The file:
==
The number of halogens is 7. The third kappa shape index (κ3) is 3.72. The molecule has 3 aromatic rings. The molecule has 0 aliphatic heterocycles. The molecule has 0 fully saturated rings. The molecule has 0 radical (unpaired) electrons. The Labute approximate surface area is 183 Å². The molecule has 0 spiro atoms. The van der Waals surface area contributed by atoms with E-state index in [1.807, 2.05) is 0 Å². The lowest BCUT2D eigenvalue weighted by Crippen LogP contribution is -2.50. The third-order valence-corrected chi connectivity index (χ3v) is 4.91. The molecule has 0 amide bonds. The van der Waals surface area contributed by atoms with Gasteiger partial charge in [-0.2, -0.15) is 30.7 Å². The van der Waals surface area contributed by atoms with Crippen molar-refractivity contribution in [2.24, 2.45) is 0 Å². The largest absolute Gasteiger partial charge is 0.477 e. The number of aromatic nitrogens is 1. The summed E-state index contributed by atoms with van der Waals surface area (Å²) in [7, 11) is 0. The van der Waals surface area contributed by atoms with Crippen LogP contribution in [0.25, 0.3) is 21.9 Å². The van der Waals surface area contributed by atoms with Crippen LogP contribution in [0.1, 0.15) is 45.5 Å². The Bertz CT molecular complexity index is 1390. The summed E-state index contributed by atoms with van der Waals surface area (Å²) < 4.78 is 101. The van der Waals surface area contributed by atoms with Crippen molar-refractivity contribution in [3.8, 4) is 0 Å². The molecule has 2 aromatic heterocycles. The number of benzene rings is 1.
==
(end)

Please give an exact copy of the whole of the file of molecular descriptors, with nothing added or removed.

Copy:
The number of halogens is 7. The third kappa shape index (κ3) is 3.72. The molecule has 3 aromatic rings. The molecule has 0 aliphatic heterocycles. The molecule has 0 fully saturated rings. The molecule has 0 radical (unpaired) electrons. The Labute approximate surface area is 183 Å². The molecule has 0 spiro atoms. The van der Waals surface area contributed by atoms with E-state index in [1.807, 2.05) is 0 Å². The lowest BCUT2D eigenvalue weighted by Crippen LogP contribution is -2.50. The third-order valence-corrected chi connectivity index (χ3v) is 4.91. The molecule has 0 amide bonds. The van der Waals surface area contributed by atoms with Gasteiger partial charge in [-0.2, -0.15) is 30.7 Å². The van der Waals surface area contributed by atoms with Crippen molar-refractivity contribution in [2.24, 2.45) is 0 Å². The largest absolute Gasteiger partial charge is 0.477 e. The number of aromatic nitrogens is 1. The summed E-state index contributed by atoms with van der Waals surface area (Å²) in [7, 11) is 0. The van der Waals surface area contributed by atoms with Crippen LogP contribution in [0.25, 0.3) is 21.9 Å². The van der Waals surface area contributed by atoms with Crippen LogP contribution in [0.1, 0.15) is 45.5 Å². The Bertz CT molecular complexity index is 1390. The summed E-state index contributed by atoms with van der Waals surface area (Å²) < 4.78 is 101. The van der Waals surface area contributed by atoms with Crippen molar-refractivity contribution in [3.8, 4) is 0 Å². The molecule has 2 aromatic heterocycles. The number of benzene rings is 1.